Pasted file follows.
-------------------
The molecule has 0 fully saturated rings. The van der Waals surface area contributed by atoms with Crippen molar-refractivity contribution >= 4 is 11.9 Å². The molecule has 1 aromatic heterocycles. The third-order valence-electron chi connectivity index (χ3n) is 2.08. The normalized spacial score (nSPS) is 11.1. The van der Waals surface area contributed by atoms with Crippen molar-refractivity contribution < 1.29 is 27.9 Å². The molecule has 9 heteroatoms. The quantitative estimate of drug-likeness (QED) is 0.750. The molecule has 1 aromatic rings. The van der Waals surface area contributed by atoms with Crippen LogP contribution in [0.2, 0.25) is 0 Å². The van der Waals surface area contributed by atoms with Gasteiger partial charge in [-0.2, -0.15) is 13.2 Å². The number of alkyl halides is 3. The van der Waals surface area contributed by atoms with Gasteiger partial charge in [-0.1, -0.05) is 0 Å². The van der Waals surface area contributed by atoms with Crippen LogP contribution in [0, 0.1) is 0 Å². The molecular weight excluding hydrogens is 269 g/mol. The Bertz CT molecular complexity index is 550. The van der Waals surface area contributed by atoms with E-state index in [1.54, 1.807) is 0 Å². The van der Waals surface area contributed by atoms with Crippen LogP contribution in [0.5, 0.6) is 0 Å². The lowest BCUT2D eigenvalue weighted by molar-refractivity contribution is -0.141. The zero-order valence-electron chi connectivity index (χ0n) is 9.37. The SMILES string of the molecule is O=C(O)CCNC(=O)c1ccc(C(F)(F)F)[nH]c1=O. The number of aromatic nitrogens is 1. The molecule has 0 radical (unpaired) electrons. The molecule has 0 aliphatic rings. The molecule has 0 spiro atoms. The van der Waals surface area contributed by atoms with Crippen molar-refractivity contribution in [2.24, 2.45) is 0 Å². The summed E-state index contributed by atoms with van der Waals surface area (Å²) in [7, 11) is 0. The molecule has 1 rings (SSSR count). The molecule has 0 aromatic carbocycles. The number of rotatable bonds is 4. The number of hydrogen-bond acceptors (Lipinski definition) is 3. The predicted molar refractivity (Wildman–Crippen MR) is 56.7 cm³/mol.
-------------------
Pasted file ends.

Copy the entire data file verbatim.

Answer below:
The molecule has 0 fully saturated rings. The van der Waals surface area contributed by atoms with Crippen molar-refractivity contribution >= 4 is 11.9 Å². The molecule has 1 aromatic heterocycles. The third-order valence-electron chi connectivity index (χ3n) is 2.08. The normalized spacial score (nSPS) is 11.1. The van der Waals surface area contributed by atoms with Crippen molar-refractivity contribution < 1.29 is 27.9 Å². The molecule has 9 heteroatoms. The quantitative estimate of drug-likeness (QED) is 0.750. The molecule has 1 aromatic rings. The van der Waals surface area contributed by atoms with Crippen LogP contribution in [0.2, 0.25) is 0 Å². The van der Waals surface area contributed by atoms with Gasteiger partial charge in [-0.2, -0.15) is 13.2 Å². The number of alkyl halides is 3. The van der Waals surface area contributed by atoms with Gasteiger partial charge in [-0.1, -0.05) is 0 Å². The van der Waals surface area contributed by atoms with Crippen LogP contribution in [0, 0.1) is 0 Å². The molecular weight excluding hydrogens is 269 g/mol. The Bertz CT molecular complexity index is 550. The van der Waals surface area contributed by atoms with E-state index in [1.54, 1.807) is 0 Å². The van der Waals surface area contributed by atoms with Crippen LogP contribution in [0.5, 0.6) is 0 Å². The lowest BCUT2D eigenvalue weighted by molar-refractivity contribution is -0.141. The zero-order valence-electron chi connectivity index (χ0n) is 9.37. The SMILES string of the molecule is O=C(O)CCNC(=O)c1ccc(C(F)(F)F)[nH]c1=O. The number of aromatic nitrogens is 1. The molecule has 0 radical (unpaired) electrons. The molecule has 0 aliphatic rings. The molecule has 0 spiro atoms. The van der Waals surface area contributed by atoms with Crippen molar-refractivity contribution in [2.24, 2.45) is 0 Å². The summed E-state index contributed by atoms with van der Waals surface area (Å²) in [7, 11) is 0. The molecule has 1 rings (SSSR count). The molecule has 0 aromatic carbocycles. The number of rotatable bonds is 4. The number of hydrogen-bond acceptors (Lipinski definition) is 3. The predicted molar refractivity (Wildman–Crippen MR) is 56.7 cm³/mol.